Professor publishes on first-ever imaging of cells growing on spherical surfaces

Sep 21, 2012

Shengyuan Yang, Florida Institute of Technology assistant professor of mechanical and aerospace engineering, with graduate student Sang Joo Lee, has published a paper on the first-ever imaging of cells growing on spherical surfaces. The paper is published in the online journal, Review of Scientific Instruments, and will appear later in September in the print version.

The potential biomedical applications of the researchers' technique include new strategies and devices for the early detection and isolation of , facilitating new methods of treating . "We also foresee new strategies and techniques to control the differentiation of stem cells and the morphologies and structures of the resulting cells and tissues," said Yang.

The effects of substrate stiffness on cell behaviors have been extensively studied; however, the effects of substrate curvature are not well-documented. The curvature of the surface on which cells adhere can have profound effects on cell behaviors, according to Yang.

"To reveal these cell mechano-biological responses to substrate curvatures, we have introduced a novel, simple, and flexible class of substrates, polyacrylamide gels embedded with micro glass balls ranging in diameter from 5 mm to 2 mm, to . To the best of our knowledge, this is the first experimental attempt to study cell responses to spherically-shaped substrates. Our cell culture experiments imply that this class of substrates, micro glass ball embedded gels, can be useful tools to study cell mechanobiological responses to substrate curvatures, related cell and tissue engineering researches, and biomedical applications, such as and treatment, and the control of stem cell differentiations, for example," said Yang.

This work was supported with funding from the National Science Foundation (NSF) CAREER Program. The reviewer of this paper at commented, according to Yang: "This is a clever idea. . . This work has great potentials with high impact."

Explore further: Tarantula toxin is used to report on electrical activity in live cells

add to favorites email to friend print save as pdf

Related Stories

Make or break for cellular tissues

May 16, 2012

In a study about to be published in the European Physical Journal E, French physicists from the Curie Institute in Paris have demonstrated that the behaviour of a thin layer of cells in contact with an unfavourable substr ...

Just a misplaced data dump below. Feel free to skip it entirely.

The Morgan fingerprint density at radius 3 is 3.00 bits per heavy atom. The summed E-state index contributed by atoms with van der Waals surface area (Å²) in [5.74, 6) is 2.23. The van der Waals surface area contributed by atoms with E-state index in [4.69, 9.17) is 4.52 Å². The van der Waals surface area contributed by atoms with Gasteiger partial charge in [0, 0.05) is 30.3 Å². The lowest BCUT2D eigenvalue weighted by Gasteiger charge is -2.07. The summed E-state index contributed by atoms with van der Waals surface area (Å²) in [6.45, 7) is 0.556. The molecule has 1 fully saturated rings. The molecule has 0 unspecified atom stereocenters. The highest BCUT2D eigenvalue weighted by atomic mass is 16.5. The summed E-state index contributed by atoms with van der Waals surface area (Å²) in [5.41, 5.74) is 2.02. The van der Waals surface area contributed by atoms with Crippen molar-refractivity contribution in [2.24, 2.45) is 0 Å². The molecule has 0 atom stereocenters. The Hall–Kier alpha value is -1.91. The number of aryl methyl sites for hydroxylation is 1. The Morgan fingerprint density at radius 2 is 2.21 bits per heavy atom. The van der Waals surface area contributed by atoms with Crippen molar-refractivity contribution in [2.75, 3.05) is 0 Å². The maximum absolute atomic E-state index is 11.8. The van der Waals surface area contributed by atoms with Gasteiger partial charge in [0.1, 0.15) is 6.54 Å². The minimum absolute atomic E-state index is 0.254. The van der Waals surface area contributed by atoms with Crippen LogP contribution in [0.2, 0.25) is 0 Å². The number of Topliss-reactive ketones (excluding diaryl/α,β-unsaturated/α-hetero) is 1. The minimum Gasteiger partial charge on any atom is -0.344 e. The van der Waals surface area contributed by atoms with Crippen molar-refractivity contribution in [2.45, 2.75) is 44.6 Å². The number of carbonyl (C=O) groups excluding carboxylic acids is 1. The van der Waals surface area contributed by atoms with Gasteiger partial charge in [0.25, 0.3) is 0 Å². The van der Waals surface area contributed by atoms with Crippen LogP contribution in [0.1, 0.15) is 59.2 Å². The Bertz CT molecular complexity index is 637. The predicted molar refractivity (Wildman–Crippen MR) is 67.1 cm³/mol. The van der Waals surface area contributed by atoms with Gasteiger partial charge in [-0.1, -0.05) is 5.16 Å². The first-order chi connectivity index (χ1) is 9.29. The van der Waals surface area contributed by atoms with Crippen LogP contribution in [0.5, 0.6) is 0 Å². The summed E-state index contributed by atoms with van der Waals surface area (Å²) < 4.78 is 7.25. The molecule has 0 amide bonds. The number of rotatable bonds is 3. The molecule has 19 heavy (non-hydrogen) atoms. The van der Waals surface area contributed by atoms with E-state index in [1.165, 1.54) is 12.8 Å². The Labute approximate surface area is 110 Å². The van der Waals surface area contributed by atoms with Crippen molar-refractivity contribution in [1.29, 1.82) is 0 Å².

'Micro-rack' measures cell mechanical properties

Mar 02, 2007

Researchers at the National Institute of Standards and Technology have developed a microelectromechanical system (MEMS) cell-stretcher that can measure the mechanical properties of a living cell, such as its ...

Test of maturity for stem cells

May 06, 2008

Stem cells are extremely versatile: They can develop in 220 different ways, transforming themselves into a correspondingly diverse range of specialized body cells. Biologists and medical scientists plan to ...

Recommended for you

Scientists see how plants optimize their repair

14 hours ago

Researchers led by a Washington State University biologist have found the optimal mechanism by which plants heal the botanical equivalent of a bad sunburn. Their work, published in the Proceedings of the Na ...

Structure of an iron-transport protein revealed

20 hours ago

For the first time, the three dimensional structure of the protein that is essential for iron import into cells, has been elucidated. Biochemists of the University of Zurich have paved the way towards a better ...

Over-organizing repair cells set the stage for fibrosis

21 hours ago

The excessive activity of repair cells in the early stages of tissue recovery sets the stage for fibrosis by priming the activation of an important growth factor, according to a study in The Journal of Ce ...

User comments : 0